Hmmm…sounds a little big dangerous. Love, Mom

    1. Hannah says: Reply

      The cows may have been dangerous…

  2. Wendy says: Reply

    Looks like a beautiful place to get lost! LOL.

    1. Hannah says: Reply

      True! With the possible exception of the cow pasture…

  3. Having a paper map as a back up is always a good idea! We really do rely on technology for everything

    1. Hannah says: Reply

      Once you are off road, the tech maps definitely don’t know everything

  4. Rachel says: Reply

    Oh man, this would have scared the heck out of me. Lol! But at least you were in a beautiful location!

    1. Hannah says: Reply

      I was never really scared, but it helped that I could practically see the highway!

  5. Laurie says: Reply

    Glad to hear that you are OK. I am not sure where you run, but there are some places that are pretty remote. I completely identify with not doing math when your brain is fuzzy from too much running. That has gotten me in trouble plenty of times.

    Once my hubby drove me to a nearby lake and dropped me off so that I could run home. I wanted to do a 20-mile long run. I wrote down all the turns (this was pre-GPS) so that I could find my way home. I got lost when I came to an intersection of Durlach Rd. and Durlach Rd. There were TWO Durlach Roads! I wound up going a few extra miles, and was not too happy!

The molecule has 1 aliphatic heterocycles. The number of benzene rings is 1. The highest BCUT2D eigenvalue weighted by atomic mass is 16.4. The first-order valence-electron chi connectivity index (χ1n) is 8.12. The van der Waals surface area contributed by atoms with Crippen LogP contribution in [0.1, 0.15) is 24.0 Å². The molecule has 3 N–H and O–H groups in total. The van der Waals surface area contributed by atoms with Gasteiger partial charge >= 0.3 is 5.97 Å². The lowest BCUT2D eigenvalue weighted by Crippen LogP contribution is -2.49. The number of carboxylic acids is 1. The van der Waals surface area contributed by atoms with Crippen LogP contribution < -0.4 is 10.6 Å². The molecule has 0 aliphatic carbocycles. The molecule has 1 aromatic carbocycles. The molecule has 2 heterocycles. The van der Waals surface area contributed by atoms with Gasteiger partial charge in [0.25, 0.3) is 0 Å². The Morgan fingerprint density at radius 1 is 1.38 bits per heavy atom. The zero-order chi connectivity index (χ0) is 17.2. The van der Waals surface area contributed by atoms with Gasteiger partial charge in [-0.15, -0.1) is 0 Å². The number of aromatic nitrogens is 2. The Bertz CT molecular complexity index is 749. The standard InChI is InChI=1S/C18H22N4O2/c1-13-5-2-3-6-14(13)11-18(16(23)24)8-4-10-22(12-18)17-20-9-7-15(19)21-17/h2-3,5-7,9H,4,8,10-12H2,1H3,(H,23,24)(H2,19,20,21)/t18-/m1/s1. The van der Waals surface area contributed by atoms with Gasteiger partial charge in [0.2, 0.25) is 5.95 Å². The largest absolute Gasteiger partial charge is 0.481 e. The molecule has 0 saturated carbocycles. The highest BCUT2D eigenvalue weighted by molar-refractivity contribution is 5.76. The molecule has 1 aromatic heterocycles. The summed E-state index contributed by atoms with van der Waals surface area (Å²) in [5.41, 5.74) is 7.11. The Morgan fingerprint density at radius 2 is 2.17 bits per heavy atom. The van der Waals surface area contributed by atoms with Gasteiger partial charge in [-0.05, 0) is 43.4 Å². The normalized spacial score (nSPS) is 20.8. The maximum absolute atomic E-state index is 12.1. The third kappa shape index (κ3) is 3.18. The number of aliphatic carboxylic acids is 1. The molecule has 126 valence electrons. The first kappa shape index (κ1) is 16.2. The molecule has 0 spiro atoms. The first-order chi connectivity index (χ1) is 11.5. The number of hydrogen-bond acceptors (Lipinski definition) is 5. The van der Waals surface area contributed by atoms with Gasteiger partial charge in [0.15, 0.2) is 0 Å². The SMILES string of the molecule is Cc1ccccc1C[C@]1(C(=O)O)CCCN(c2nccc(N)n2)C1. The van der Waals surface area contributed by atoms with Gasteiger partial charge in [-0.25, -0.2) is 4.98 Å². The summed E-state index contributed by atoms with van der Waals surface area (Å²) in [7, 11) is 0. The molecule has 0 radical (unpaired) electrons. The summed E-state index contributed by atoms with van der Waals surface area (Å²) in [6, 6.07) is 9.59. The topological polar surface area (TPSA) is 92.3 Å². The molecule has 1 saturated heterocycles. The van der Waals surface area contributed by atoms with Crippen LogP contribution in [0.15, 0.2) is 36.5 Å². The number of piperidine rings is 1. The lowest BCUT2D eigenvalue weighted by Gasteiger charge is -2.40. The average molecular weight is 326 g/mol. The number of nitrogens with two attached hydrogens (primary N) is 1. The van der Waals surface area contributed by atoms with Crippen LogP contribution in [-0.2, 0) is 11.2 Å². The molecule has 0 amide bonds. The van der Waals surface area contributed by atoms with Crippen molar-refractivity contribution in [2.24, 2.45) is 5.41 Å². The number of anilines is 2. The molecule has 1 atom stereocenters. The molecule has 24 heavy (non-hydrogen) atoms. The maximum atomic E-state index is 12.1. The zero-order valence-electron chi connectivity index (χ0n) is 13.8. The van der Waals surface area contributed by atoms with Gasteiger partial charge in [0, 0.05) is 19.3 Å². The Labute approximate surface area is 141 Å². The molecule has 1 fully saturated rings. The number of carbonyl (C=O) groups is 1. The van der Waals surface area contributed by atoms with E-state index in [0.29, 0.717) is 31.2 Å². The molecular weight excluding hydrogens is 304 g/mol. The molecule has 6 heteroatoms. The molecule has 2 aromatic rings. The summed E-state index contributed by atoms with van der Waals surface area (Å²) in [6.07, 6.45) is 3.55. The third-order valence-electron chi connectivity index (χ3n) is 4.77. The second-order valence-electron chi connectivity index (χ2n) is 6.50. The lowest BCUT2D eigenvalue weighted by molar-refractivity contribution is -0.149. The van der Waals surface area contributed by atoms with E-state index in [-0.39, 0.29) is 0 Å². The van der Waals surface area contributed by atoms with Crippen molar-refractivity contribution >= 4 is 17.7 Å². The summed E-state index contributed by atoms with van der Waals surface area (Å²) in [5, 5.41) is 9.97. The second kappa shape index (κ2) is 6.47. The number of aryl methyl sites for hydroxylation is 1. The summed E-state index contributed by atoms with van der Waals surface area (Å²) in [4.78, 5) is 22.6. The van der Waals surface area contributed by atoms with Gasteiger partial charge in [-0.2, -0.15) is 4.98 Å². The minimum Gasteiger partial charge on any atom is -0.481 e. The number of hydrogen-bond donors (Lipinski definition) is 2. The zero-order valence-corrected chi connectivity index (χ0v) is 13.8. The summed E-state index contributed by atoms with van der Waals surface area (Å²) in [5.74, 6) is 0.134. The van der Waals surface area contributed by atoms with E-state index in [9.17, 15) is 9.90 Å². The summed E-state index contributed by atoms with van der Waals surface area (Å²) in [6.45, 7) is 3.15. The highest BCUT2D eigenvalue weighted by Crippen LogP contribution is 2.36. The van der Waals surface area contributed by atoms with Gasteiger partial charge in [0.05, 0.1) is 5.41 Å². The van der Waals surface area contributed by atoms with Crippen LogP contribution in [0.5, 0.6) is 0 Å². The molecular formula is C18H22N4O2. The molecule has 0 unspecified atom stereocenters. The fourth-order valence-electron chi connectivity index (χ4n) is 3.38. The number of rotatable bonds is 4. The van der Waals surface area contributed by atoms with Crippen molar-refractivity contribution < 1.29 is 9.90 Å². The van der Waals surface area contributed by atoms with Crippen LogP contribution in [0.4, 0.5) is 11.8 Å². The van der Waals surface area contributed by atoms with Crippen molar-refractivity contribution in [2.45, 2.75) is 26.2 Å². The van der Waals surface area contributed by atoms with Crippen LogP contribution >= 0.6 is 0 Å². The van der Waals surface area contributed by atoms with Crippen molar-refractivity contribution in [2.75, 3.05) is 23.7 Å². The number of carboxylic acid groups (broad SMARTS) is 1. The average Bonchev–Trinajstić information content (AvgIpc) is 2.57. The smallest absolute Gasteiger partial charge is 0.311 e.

Laurie recently posted…The Chances We Didn’t TakeMy Profile

    1. Hannah says: Reply

      Most of this trail actually parallels the highway (a few miles away). Some parts feel remote, but it isn’t really.

      I don’t know how I would have planned routes pre-GPS!

  6. I am so directionally challenged, I’d probably still be out there. Not to mention I’d probably never have that map. Now, in general, I’m pretty good about always packing more food than I think I’ll need. 🙂

    And let’s not even talk about runner’s math!

    My worst running mistakes were probably the several times I headed out for a run and got caught in a thunderstorm. Obviously I lived to tell the tale, but it’s always super scary (and not always avoidable, either).

    1. Hannah says: Reply

      Right…the forecast just says “scattered showers” and all of a sudden you hear thunder. I’ve done that a few times!

  7. Debbie says: Reply

    I’m glad that we all are able to laugh along with you at your running mistake(s)! I’m glad it all turned out well. My running mistakes tend to be along the lines of not enough fuel or water, so pretty boring in the retelling. 🙂

    1. Hannah says: Reply

      I think we’ve all made those mistakes!

  8. Wow, this is freaky to me!!! My sense of direction is jacked, even with the sun in the sky to give me some perspective LOL Glad you had a happy ending, but I would have been a nervous wreck….

    1. Hannah says: Reply

      Oh…my sense of direction is nonexistent in the flatlands…I need some mountains to orient by!